Driver to face trial in Ware's death
Judge rules there's enough evidence for felony vehicular manslaughter charge
Now that a judge has ruled there is enough evidence to proceed with a trial of Matthew Pumar, the driver accused of hitting and killing local man last June, there are two directions the case might take.
The 22-year-old Pumar stands accused of felony vehicular manslaughter with gross negligence in the death of well-known local man William Ware. He could plead guilty, possibly accepting some form of plea bargain for admitting guilt. Or, he may continue to fight the charge, which carries a maximum penalty of six years in prison.
At the conclusion of the preliminary hearing on Jan. 3, Judge Thang Nguyen Barret ordered Pumar to return to court on Jan. 14 for arraignment. At that point, his charges will be officially presented to him and he will have the opportunity to enter a plea, though he could wait to do so until a later date.
After hearing multiple witnesses, called by Deputy District Attorney Duffy Magilligan, Judge Thang Nguyen Barrett ruled that sufficient evidence had been presented to warrant a jury trial.
During the hearing's closing arguments, Pumar's defense lawyer, Dennis Smith, argued that the Mountain View resident had not been negligent in the June 21 accident, in which he allegedly ran a red light at the intersection of California Street and Escuela Avenue. Smith pointed to evidence presented earlier in the day by a traffic accident expert who had estimated that Pumar was traveling somewhere between 46 mph and 62 mph when he struck Ware.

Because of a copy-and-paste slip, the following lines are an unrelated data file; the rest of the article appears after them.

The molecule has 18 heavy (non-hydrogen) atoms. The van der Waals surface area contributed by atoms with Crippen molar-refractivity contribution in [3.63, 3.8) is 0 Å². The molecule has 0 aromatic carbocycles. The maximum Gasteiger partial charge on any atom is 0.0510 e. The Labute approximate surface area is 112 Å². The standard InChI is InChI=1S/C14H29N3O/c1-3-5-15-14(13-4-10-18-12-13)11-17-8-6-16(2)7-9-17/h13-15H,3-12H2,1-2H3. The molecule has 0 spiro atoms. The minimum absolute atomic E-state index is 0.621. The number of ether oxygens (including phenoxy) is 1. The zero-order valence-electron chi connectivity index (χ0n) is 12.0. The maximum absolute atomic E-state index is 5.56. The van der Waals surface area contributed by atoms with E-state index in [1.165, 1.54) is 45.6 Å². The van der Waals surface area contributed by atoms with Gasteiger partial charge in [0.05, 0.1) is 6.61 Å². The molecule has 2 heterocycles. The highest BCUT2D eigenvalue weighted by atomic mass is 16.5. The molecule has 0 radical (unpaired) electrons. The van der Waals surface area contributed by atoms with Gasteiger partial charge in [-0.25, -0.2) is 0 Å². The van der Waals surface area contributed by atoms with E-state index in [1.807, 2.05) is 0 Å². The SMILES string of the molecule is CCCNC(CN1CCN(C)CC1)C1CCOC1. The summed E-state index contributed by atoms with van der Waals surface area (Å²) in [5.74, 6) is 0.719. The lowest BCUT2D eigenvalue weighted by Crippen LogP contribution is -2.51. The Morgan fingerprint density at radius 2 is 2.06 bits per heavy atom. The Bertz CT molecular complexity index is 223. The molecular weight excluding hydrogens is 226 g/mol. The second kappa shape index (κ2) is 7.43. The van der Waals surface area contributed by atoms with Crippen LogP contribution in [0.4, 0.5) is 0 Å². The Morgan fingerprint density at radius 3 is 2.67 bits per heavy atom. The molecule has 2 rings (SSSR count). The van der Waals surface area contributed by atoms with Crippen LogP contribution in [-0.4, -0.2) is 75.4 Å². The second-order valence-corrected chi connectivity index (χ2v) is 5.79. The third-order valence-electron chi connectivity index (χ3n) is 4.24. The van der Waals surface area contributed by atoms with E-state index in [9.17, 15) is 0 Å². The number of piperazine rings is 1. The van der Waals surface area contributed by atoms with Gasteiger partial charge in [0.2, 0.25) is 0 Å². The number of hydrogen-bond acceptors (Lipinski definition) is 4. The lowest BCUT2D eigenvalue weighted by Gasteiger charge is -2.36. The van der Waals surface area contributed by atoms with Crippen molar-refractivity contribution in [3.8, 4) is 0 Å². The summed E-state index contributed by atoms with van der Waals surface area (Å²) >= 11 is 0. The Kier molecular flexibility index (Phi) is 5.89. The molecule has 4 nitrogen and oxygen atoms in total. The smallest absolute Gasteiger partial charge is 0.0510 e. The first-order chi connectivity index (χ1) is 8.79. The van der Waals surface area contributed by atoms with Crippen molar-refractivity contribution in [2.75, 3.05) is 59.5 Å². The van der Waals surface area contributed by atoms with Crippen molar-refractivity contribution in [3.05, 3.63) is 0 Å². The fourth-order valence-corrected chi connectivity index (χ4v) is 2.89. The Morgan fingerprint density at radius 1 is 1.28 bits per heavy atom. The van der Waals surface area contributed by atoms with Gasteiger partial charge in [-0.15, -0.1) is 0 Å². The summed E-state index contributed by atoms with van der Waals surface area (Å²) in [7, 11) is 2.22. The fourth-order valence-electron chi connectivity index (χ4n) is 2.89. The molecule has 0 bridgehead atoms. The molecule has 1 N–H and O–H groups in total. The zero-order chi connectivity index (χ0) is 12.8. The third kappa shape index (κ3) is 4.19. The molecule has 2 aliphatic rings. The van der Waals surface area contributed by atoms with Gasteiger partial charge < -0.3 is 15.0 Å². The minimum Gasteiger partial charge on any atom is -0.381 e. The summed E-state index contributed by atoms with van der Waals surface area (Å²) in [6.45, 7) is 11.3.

Magilligan argued, however, that before Ware was struck, Pumar had already driven up over a curb, had two wheels ripped from his vehicle, and plowed through a traffic sign post — suggesting that his vehicle must have slowed significantly before hitting Ware. The posted speed limit at the intersection is 35 mph.
Earlier in the preliminary hearing, Smith made much of a utility van that Pumar allegedly swerved to avoid before losing control of his car, running up on the sidewalk and striking Ware.
Smith repeatedly asked witnesses whether the van, which was waiting to make a left turn at the time of the accident, had run a red light. The accident occurred at around 9:30 a.m., while Pumar was on his way from the gym to his job.
Several of Ware's family members attending the hearing seemed emotionally drained after the judge's ruling. But Ware's brother, Jim, said he was pleased to see that the case would go to trial. "It was relieving to hear that the judge saw the charges the way the DA did," he said.
Pumar and his family had no comment for the media. They also appeared emotionally distraught. At the conclusion of an earlier session of the hearing, Smith told the Voice that the "whole (Pumar) family has expressed to me the greatest sympathy for Mr. Ware. It's been a tragedy for everybody."
Ware, who was well-known around Mountain View, was waiting for a bus in the 1800 block of California Street when he was killed.
Pumar remained on the scene of the accident and cooperated with police and investigators. He was arrested on July 10 after the investigation was completed. He immediately posted $100,000 bail and was released.
The court will take up the case again on Jan. 14 at 1:30 p.m. in Department 84 at the Palo Alto Courthouse.